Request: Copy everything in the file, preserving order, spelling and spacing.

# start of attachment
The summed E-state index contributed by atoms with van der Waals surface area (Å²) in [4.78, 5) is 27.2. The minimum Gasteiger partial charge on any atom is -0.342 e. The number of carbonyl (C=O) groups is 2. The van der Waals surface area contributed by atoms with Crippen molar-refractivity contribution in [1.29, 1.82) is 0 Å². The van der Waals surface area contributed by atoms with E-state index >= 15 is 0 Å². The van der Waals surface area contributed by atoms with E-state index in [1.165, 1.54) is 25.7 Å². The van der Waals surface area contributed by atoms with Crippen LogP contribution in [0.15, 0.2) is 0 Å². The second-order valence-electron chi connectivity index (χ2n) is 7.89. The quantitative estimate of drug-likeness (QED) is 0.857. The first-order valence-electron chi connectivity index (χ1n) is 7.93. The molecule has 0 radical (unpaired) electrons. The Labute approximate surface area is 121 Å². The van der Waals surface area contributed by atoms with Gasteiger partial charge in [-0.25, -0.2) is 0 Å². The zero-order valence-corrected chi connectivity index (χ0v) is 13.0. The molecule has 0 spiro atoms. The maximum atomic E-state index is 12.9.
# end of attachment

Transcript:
The summed E-state index contributed by atoms with van der Waals surface area (Å²) in [4.78, 5) is 27.2. The minimum Gasteiger partial charge on any atom is -0.342 e. The number of carbonyl (C=O) groups is 2. The van der Waals surface area contributed by atoms with Crippen molar-refractivity contribution in [1.29, 1.82) is 0 Å². The van der Waals surface area contributed by atoms with E-state index >= 15 is 0 Å². The van der Waals surface area contributed by atoms with E-state index in [1.165, 1.54) is 25.7 Å². The van der Waals surface area contributed by atoms with Crippen LogP contribution in [0.15, 0.2) is 0 Å². The second-order valence-electron chi connectivity index (χ2n) is 7.89. The quantitative estimate of drug-likeness (QED) is 0.857. The first-order valence-electron chi connectivity index (χ1n) is 7.93. The molecule has 0 radical (unpaired) electrons. The Labute approximate surface area is 121 Å². The van der Waals surface area contributed by atoms with Gasteiger partial charge in [-0.25, -0.2) is 0 Å². The zero-order valence-corrected chi connectivity index (χ0v) is 13.0. The molecule has 0 spiro atoms. The maximum atomic E-state index is 12.9.